Susan and I had dinner with Backwoods Jack and his wife last night. He told me that he was into gold long before I even knew how to spell it. For those of you who believe that Backwoods is just a figment of my active imagination, here is an email that he just sent to me:
Backwoods Jack`s first encounter with Gold was a private tour of the Homestake Mining Company in the Black Hills, Lead, South Dakota, back in 1948. I had a summer job at Spearfish Canyon Lodge and soon became friends with Chambers Keller whose father was Head Counsel for Homestake.
My father was an avid trout fisherman and he suggested that I work for one summer at the Lodge. On route west, we stopped at the Wall Drug where outside of town, at the edge of the parking lot, was an Indian Teepee. There, sitting on a chair, was Chief Sitting Bull’s great grandson. My father paid one dollar to have my picture taken with him. I am still looking for that picture!!
As a cabin boy I chopped wood, worked around the horse stable and corral and learned how to pan for Gold in nearby Spearfish Creek. Some 80 years before, Potato Creek Johnny, “struck it rich,” while panning for gold in Potato Creek, back up in the Hills, near Dutchman Flats. On afternoons off, we (Chambers, Frank and Billy Shane and myself) would saddle horses and ride way back up there with silting pans. Frank and Billy’s Dad owned the Lodge so it was not too difficult to “head for the hills.”
Now that Backwoods has established his “credentials”, stay tuned – more to come. He will be back!
Here is one of my favorite charts. It is the one-year gold to silver ratio. As you can see, the ratio plunged from nearly 70:1 to 32:1 before moving back up to just over 40:1 now. To what do I attribute the “rebound” in the ratio? I attribute the turnaround to the May 1st “Drive By Shooting” of silver. That’s when the Cartel (read JPMorgan and HSBC Bank) pounced all over silver, just as it touched $50 an ounce and before they let up, silver lost over 33%. Gold, on the other hand, was only hit for a loss of a little over 4 percent.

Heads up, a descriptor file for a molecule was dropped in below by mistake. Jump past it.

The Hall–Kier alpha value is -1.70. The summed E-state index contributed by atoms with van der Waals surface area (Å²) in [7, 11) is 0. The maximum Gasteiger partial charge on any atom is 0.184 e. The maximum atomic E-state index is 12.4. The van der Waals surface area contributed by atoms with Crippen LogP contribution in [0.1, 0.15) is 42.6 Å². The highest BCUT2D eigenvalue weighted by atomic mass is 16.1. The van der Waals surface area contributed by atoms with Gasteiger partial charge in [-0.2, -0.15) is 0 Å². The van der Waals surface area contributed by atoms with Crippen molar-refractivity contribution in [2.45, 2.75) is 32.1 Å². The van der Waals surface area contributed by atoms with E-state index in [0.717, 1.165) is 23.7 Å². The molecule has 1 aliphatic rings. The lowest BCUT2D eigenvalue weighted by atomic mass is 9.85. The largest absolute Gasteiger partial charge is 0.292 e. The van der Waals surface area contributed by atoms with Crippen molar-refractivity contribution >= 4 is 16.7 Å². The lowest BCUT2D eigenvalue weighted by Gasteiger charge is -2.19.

Here is the link to a Rick Santelli interview that I stole from Chris Powell at GATA:
Gold is better than money, Rick Santelli tells King World News
9:13p ET Thursday, July 21, 2011
Dear Friend of GATA and Gold:
Responding to the exchange the other day between U.S. Rep. Ron Paul and Federal Reserve Chairman Ben Bernanke as to whether gold is money, CNBC editor Rick Santelli today tells King World news that gold is better than money because it is less susceptible to what central banks are doing to their currencies. An excerpt from the interview is posted at the King World News blog here:
Here are two interesting items from reader Melanie.
After you open up the site below, read the text underneath the video before watching it. Interesting!
Author Richard Heinberg is interviewed here on The Keiser
Report about his new book: The End Of Growth.
His book makes the controversial claim that world economic
growth has hit non- negotiable limits as of 2008 and that
we’re in a new economic era. It’s not a recession that will
end at some point and we’ll get back to “normal growth”.
Rather, we have seen the end of economic growth, as we know it.
Since the Industrial Revolution we have enjoyed cheap and
abundant fossil fuel energy, a prerequisite for economic growth.
So what about the future of our economy?
Here’s the video: (12:52)
The Keiser Report produced this video
Fed passes China to become largest U.S. creditor (blogs.marketwatch.com)
June 9, 2011, 4:11 PM
The Federal Reserve has surpassed China as the single largest creditor of the U.S. government.
UniCredit’s Chief U.S. Economist Harm Bandholz is out Thursday with the details:
As a result of its asset purchase program (QE2), the Federal Reserve at the end of 1Q held about 14% of total outstanding federal debt (debt held by the public). It is, therefore, now the single-largest creditor of the US government.
According to separate data from the Treasury Department, China is ranked second. It owned in late March Treasuries worth USD 1,145bn, which is slightly less than 12% of the total amount outstanding.
After the Fed and China, the biggest holders of U.S. debt are
- the household sector
- state and local governments
- and private pension funds.
By the end of this month, the Fed will have boosted its Treasury holdings by another USD 250bn (annualized 1tr), and will own about 16% of all outstanding Treasuries (not to mention the 15% of GSE mortgage-backed securities)…
As QE2 ends in three weeks, the critical question remains, “who will buy them thereafter?” We think that private households and foreign investors, who have both been very cautious in recent months, will ramp up their Treasury purchases again. But they might ask for higher yields than the US central bank did.
Bond bulls beware!